U.S. Warns of Long Delays For Passports

By Matthew Lee
Associated Press
Friday, March 16, 2007

Overwhelmed by unprecedented demand, the State Department is warning would-be travelers to brace for lengthy delays in getting U.S. passports, even when they pay a hefty fee to speed their applications.

The department has hired hundreds of employees to process passport requests over the past two years as tougher immigration rules have taken effect. Even so, the department says a crush of new applicants -- more than 1 million a month -- has inundated its staff and caused delays of up to 1 1/2 months amid the peak January-to-April season when many people are preparing to travel over the spring and summer.

In addition, a regulation that took effect this year requiring Americans to have passports when traveling by air anywhere outside the country, including Canada, Mexico and the Caribbean, "has increased passport demand and production to record levels," the department said in a statement this week.

Applications received between October and March have risen 44 percent over the same period in 2005-2006, the department said in a notice sent to lawmakers yesterday. Some members of Congress have received complaints from constituents about delays.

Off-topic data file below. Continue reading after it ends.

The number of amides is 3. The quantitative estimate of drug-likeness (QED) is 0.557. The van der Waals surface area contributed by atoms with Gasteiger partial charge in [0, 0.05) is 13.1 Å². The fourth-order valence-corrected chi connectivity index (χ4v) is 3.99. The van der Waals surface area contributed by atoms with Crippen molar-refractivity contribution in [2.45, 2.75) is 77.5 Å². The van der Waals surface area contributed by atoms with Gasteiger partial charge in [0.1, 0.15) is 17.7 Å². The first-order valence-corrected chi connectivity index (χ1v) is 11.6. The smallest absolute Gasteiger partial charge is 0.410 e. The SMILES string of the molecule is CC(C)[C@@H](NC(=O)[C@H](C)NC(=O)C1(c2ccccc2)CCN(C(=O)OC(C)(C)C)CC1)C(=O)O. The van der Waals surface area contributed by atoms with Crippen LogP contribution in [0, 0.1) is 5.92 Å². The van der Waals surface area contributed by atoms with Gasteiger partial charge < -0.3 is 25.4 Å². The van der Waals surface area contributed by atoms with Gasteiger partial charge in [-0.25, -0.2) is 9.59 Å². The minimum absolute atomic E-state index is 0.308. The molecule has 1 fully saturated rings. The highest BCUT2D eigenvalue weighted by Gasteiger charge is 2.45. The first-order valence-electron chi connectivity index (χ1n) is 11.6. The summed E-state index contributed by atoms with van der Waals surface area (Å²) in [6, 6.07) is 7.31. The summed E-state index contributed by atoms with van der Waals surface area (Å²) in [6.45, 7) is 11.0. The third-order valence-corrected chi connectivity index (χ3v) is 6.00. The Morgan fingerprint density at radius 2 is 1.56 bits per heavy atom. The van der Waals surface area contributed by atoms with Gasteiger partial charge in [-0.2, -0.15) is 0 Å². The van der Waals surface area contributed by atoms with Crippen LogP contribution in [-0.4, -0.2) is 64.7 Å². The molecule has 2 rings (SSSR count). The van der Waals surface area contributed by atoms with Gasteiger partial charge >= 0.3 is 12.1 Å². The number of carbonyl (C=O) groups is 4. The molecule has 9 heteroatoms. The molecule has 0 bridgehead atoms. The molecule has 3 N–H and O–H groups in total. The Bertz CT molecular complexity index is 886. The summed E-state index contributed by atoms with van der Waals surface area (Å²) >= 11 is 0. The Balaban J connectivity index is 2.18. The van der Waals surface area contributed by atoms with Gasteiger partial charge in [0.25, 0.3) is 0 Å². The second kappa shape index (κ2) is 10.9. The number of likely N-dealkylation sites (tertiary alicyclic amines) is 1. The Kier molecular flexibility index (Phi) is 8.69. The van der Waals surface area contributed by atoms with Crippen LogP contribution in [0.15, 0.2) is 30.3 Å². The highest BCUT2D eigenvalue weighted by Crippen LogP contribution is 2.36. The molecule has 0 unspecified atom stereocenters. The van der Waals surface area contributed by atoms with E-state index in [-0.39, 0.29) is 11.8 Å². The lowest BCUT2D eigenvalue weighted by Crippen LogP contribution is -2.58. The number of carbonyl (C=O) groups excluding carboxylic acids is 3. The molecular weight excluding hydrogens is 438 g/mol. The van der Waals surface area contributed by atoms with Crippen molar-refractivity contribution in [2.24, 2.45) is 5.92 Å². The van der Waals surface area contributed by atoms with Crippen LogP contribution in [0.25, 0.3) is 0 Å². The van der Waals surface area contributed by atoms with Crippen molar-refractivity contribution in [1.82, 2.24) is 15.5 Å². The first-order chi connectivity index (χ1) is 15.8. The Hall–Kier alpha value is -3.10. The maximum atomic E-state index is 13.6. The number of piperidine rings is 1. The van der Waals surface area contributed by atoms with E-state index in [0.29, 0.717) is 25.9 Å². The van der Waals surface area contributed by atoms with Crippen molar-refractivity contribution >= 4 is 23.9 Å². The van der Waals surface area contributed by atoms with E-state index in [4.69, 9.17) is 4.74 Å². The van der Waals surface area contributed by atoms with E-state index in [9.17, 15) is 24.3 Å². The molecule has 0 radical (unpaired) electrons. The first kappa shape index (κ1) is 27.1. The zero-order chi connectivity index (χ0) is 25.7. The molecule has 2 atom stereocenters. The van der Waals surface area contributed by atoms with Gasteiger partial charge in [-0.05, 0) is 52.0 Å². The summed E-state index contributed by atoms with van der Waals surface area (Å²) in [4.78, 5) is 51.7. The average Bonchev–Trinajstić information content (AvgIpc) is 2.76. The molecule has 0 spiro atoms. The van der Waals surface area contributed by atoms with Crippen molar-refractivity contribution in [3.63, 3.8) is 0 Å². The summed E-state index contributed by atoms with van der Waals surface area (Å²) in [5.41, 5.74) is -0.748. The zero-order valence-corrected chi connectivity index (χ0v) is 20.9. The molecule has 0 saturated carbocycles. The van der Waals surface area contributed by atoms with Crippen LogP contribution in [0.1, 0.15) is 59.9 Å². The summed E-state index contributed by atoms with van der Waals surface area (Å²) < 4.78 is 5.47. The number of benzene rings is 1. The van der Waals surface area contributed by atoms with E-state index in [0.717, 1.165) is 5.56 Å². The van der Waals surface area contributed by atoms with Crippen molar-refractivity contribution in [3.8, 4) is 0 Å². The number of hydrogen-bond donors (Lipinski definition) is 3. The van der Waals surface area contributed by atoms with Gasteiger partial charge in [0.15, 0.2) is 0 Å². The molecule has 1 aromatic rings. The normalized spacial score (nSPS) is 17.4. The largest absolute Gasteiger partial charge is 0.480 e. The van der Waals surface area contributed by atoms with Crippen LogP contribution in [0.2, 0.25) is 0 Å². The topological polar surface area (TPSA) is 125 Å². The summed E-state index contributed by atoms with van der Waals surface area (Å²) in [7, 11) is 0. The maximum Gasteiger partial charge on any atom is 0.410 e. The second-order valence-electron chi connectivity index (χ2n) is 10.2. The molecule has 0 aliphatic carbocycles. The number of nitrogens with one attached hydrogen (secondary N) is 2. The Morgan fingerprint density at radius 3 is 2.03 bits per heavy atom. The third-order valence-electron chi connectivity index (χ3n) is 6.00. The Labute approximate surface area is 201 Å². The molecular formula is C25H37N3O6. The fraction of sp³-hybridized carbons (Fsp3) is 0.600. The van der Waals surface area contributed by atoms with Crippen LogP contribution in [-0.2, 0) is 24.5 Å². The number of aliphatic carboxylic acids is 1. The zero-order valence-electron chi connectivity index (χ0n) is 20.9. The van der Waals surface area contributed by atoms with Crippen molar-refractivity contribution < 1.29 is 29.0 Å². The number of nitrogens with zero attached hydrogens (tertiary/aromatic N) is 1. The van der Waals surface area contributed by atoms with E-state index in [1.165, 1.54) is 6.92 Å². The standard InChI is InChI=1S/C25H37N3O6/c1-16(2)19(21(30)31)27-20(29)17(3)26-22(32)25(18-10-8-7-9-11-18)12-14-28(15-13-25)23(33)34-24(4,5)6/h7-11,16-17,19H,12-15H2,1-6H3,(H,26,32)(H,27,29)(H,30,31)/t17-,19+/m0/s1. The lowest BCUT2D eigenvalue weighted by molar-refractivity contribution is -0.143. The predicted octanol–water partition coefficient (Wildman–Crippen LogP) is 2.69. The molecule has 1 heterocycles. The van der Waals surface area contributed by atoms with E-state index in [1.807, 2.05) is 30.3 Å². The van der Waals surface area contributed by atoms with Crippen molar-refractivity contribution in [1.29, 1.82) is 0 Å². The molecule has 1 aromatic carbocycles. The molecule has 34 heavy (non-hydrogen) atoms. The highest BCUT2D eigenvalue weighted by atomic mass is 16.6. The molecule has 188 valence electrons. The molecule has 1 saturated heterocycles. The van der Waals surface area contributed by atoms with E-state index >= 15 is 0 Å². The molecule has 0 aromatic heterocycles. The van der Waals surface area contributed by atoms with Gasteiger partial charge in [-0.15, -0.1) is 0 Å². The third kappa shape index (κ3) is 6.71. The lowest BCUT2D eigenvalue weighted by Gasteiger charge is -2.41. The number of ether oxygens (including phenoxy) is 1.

According to the notice, routine passport processing could take 10 weeks instead of the previous six, and expedited processing could take four weeks instead of two weeks.

About 12 million passport applications were processed in 2006 and as many as 17 million are expected this year, the department said.

For adults getting their first passport, the routine processing fee is $97, with an additional $60 charge for expedited service. Passport renewals for adults cost $67, with the same fee for expediting.

The department said that by the end of 2008 it plans to have hired 400 passport adjudicators since 2004.

The agency's 16 production facilities are also working overtime, including 24 hours a day in three shifts at the National Passport Center in New Hampshire. A new center capable of making as many as 10 million passports a year is to open in Arkansas in April, it said.

About 74 million Americans have valid U.S. passports.

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